And this, as a side effect, is why levels of faith and understanding are inversely proportionate – even when science and faith mingle. Look at the monks of the middle ages – they had the science to brew beer, but they truly believed that the mash turned into suds by the grace of the saints. It was only centuries later, when the answers to other “Why?” questions gave us the means to ask this “Why?” that the true answer was known.

    “Why?” is what makes us human. To accept anything other than an absolute, logical answer to “Why?” makes us less so.

    May 28, 2011 at 9:02 am
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  6. Jim Powers

    I guess what I’m trying to say, in regards to relativism is that relativism itself depends on how much tolerance your values permit you to accept things that are not fact as truth. Which provides two types of hypotheses: those that you know evidence can support and those that you don’t. Accepting untruth as truth doesn’t make it fact, even if it is fact to you – because we all exist in the same world, which is an absolute testing ground for those ideas.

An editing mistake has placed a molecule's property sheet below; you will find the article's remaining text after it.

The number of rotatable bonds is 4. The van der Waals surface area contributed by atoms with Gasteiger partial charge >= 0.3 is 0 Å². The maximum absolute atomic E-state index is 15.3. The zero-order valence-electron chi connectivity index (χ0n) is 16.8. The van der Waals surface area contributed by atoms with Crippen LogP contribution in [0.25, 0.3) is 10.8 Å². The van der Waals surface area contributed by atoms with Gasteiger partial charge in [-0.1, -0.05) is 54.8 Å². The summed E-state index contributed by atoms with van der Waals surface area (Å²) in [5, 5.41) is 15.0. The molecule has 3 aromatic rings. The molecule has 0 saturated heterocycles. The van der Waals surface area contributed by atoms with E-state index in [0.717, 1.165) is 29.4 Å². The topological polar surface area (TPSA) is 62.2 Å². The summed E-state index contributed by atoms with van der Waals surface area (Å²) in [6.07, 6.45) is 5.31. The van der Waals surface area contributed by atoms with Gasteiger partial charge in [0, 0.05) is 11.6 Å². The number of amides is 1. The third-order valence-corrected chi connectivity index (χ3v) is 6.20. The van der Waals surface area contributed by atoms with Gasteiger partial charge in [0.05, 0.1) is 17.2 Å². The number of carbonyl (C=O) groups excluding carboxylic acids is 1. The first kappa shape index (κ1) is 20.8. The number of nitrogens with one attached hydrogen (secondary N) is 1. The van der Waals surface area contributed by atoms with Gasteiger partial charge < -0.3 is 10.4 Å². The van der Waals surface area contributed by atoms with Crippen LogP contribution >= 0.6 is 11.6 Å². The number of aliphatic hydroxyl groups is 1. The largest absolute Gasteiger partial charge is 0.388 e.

May 28, 2011 at 9:10 am
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    • jayson

      But the method of “why” is something we have faith in. That makes it qualitatively the same as other forms of faith, but certainly different in its effectiveness for certain uses. My only point is that it is a tool like any other – one that happens to be extremely useful.

      May 29, 2011 at 10:55 am